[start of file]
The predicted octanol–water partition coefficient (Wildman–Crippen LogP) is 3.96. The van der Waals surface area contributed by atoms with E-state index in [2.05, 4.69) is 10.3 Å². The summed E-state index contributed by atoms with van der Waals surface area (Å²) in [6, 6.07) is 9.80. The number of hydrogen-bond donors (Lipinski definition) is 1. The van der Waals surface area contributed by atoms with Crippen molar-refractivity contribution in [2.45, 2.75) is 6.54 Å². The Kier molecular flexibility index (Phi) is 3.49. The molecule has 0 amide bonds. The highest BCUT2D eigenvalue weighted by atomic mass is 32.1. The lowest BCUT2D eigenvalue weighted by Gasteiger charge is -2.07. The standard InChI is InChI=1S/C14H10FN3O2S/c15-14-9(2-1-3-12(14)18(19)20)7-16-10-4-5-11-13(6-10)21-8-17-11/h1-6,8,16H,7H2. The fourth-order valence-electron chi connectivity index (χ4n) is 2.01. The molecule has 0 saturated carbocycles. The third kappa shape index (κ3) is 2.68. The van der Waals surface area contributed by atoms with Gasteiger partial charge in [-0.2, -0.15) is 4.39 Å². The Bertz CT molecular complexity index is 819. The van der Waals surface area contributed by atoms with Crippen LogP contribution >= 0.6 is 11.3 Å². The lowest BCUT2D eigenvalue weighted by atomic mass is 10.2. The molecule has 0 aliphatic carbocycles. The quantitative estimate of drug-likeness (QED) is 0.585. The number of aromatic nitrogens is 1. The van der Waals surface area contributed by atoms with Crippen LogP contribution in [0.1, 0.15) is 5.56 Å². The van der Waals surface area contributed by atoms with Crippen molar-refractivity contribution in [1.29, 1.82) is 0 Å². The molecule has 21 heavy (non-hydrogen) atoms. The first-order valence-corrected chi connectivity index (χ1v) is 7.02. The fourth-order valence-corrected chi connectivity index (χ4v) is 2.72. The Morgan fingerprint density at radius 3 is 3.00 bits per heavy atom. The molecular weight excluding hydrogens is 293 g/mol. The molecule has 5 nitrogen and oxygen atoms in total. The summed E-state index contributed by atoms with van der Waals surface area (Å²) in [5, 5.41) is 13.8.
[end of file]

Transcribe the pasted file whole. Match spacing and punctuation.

The predicted octanol–water partition coefficient (Wildman–Crippen LogP) is 3.96. The van der Waals surface area contributed by atoms with E-state index in [2.05, 4.69) is 10.3 Å². The summed E-state index contributed by atoms with van der Waals surface area (Å²) in [6, 6.07) is 9.80. The number of hydrogen-bond donors (Lipinski definition) is 1. The van der Waals surface area contributed by atoms with Crippen molar-refractivity contribution in [2.45, 2.75) is 6.54 Å². The Kier molecular flexibility index (Phi) is 3.49. The molecule has 0 amide bonds. The highest BCUT2D eigenvalue weighted by atomic mass is 32.1. The lowest BCUT2D eigenvalue weighted by Gasteiger charge is -2.07. The standard InChI is InChI=1S/C14H10FN3O2S/c15-14-9(2-1-3-12(14)18(19)20)7-16-10-4-5-11-13(6-10)21-8-17-11/h1-6,8,16H,7H2. The fourth-order valence-electron chi connectivity index (χ4n) is 2.01. The molecule has 0 saturated carbocycles. The third kappa shape index (κ3) is 2.68. The van der Waals surface area contributed by atoms with Gasteiger partial charge in [-0.2, -0.15) is 4.39 Å². The Bertz CT molecular complexity index is 819. The van der Waals surface area contributed by atoms with Crippen LogP contribution >= 0.6 is 11.3 Å². The lowest BCUT2D eigenvalue weighted by atomic mass is 10.2. The molecule has 0 aliphatic carbocycles. The quantitative estimate of drug-likeness (QED) is 0.585. The number of aromatic nitrogens is 1. The van der Waals surface area contributed by atoms with Crippen LogP contribution in [0.1, 0.15) is 5.56 Å². The van der Waals surface area contributed by atoms with Crippen molar-refractivity contribution in [1.29, 1.82) is 0 Å². The molecule has 21 heavy (non-hydrogen) atoms. The first-order valence-corrected chi connectivity index (χ1v) is 7.02. The fourth-order valence-corrected chi connectivity index (χ4v) is 2.72. The Morgan fingerprint density at radius 3 is 3.00 bits per heavy atom. The molecular weight excluding hydrogens is 293 g/mol. The molecule has 5 nitrogen and oxygen atoms in total. The summed E-state index contributed by atoms with van der Waals surface area (Å²) in [5, 5.41) is 13.8.